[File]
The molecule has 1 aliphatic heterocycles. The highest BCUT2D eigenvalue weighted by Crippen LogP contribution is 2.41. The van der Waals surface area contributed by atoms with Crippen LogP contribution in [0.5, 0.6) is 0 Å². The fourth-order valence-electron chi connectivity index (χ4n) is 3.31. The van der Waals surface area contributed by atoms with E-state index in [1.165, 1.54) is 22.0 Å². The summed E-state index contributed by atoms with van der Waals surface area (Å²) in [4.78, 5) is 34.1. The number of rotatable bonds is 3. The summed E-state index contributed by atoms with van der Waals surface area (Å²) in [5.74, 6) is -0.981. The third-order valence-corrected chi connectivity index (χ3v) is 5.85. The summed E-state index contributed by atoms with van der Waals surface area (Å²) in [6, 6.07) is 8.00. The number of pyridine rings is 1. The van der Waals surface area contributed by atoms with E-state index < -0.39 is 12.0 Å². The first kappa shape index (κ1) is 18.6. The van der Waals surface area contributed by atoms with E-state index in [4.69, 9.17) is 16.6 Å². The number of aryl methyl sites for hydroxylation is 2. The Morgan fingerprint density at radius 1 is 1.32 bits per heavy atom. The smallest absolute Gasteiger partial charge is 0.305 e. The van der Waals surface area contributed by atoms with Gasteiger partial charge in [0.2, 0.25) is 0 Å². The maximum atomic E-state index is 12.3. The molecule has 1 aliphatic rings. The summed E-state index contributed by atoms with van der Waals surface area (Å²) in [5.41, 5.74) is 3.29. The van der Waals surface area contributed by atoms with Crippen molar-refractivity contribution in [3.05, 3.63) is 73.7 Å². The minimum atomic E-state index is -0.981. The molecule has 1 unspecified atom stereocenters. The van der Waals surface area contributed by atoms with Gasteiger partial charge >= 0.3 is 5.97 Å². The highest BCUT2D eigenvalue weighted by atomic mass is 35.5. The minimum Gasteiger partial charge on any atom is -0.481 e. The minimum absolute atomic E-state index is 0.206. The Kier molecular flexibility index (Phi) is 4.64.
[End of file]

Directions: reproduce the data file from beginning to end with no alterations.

The molecule has 1 aliphatic heterocycles. The highest BCUT2D eigenvalue weighted by Crippen LogP contribution is 2.41. The van der Waals surface area contributed by atoms with Crippen LogP contribution in [0.5, 0.6) is 0 Å². The fourth-order valence-electron chi connectivity index (χ4n) is 3.31. The van der Waals surface area contributed by atoms with E-state index in [1.165, 1.54) is 22.0 Å². The summed E-state index contributed by atoms with van der Waals surface area (Å²) in [4.78, 5) is 34.1. The number of rotatable bonds is 3. The summed E-state index contributed by atoms with van der Waals surface area (Å²) in [5.74, 6) is -0.981. The third-order valence-corrected chi connectivity index (χ3v) is 5.85. The summed E-state index contributed by atoms with van der Waals surface area (Å²) in [6, 6.07) is 8.00. The number of pyridine rings is 1. The van der Waals surface area contributed by atoms with E-state index < -0.39 is 12.0 Å². The first kappa shape index (κ1) is 18.6. The van der Waals surface area contributed by atoms with E-state index in [4.69, 9.17) is 16.6 Å². The number of aryl methyl sites for hydroxylation is 2. The Morgan fingerprint density at radius 1 is 1.32 bits per heavy atom. The smallest absolute Gasteiger partial charge is 0.305 e. The van der Waals surface area contributed by atoms with Gasteiger partial charge in [0.2, 0.25) is 0 Å². The maximum atomic E-state index is 12.3. The molecule has 1 aliphatic rings. The summed E-state index contributed by atoms with van der Waals surface area (Å²) in [5.41, 5.74) is 3.29. The van der Waals surface area contributed by atoms with Crippen molar-refractivity contribution in [3.05, 3.63) is 73.7 Å². The minimum atomic E-state index is -0.981. The molecule has 1 unspecified atom stereocenters. The van der Waals surface area contributed by atoms with Gasteiger partial charge >= 0.3 is 5.97 Å². The highest BCUT2D eigenvalue weighted by atomic mass is 35.5. The minimum Gasteiger partial charge on any atom is -0.481 e. The minimum absolute atomic E-state index is 0.206. The Kier molecular flexibility index (Phi) is 4.64.